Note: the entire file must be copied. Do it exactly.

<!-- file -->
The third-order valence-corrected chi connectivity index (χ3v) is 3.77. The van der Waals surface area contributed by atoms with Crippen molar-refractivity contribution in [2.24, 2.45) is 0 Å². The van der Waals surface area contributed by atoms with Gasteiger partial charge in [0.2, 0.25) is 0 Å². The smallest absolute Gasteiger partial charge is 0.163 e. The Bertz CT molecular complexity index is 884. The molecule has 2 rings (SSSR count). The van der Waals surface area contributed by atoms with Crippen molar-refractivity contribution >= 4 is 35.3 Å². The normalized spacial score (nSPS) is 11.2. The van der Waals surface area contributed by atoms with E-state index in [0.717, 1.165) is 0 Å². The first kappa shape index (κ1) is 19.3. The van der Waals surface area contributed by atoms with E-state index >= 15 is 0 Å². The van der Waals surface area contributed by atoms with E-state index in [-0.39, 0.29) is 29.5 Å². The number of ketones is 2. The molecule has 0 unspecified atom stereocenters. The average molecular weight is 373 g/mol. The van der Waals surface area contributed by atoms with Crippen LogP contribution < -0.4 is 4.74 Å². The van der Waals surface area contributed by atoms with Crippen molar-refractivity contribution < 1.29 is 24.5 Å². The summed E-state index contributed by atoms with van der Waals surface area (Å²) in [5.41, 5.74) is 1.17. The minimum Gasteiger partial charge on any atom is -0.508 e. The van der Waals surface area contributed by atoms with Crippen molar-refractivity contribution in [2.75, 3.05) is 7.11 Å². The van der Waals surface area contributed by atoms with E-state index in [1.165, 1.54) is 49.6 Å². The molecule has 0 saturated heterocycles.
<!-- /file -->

The third-order valence-corrected chi connectivity index (χ3v) is 3.77. The van der Waals surface area contributed by atoms with Crippen molar-refractivity contribution in [2.24, 2.45) is 0 Å². The van der Waals surface area contributed by atoms with Gasteiger partial charge in [0.2, 0.25) is 0 Å². The smallest absolute Gasteiger partial charge is 0.163 e. The Bertz CT molecular complexity index is 884. The molecule has 2 rings (SSSR count). The van der Waals surface area contributed by atoms with Crippen molar-refractivity contribution >= 4 is 35.3 Å². The normalized spacial score (nSPS) is 11.2. The van der Waals surface area contributed by atoms with E-state index in [0.717, 1.165) is 0 Å². The first kappa shape index (κ1) is 19.3. The van der Waals surface area contributed by atoms with E-state index >= 15 is 0 Å². The van der Waals surface area contributed by atoms with E-state index in [-0.39, 0.29) is 29.5 Å². The number of ketones is 2. The molecule has 0 unspecified atom stereocenters. The average molecular weight is 373 g/mol. The van der Waals surface area contributed by atoms with Crippen LogP contribution < -0.4 is 4.74 Å². The van der Waals surface area contributed by atoms with Crippen molar-refractivity contribution < 1.29 is 24.5 Å². The summed E-state index contributed by atoms with van der Waals surface area (Å²) in [5.41, 5.74) is 1.17. The minimum Gasteiger partial charge on any atom is -0.508 e. The van der Waals surface area contributed by atoms with Crippen molar-refractivity contribution in [2.75, 3.05) is 7.11 Å². The van der Waals surface area contributed by atoms with E-state index in [1.165, 1.54) is 49.6 Å². The molecule has 0 saturated heterocycles.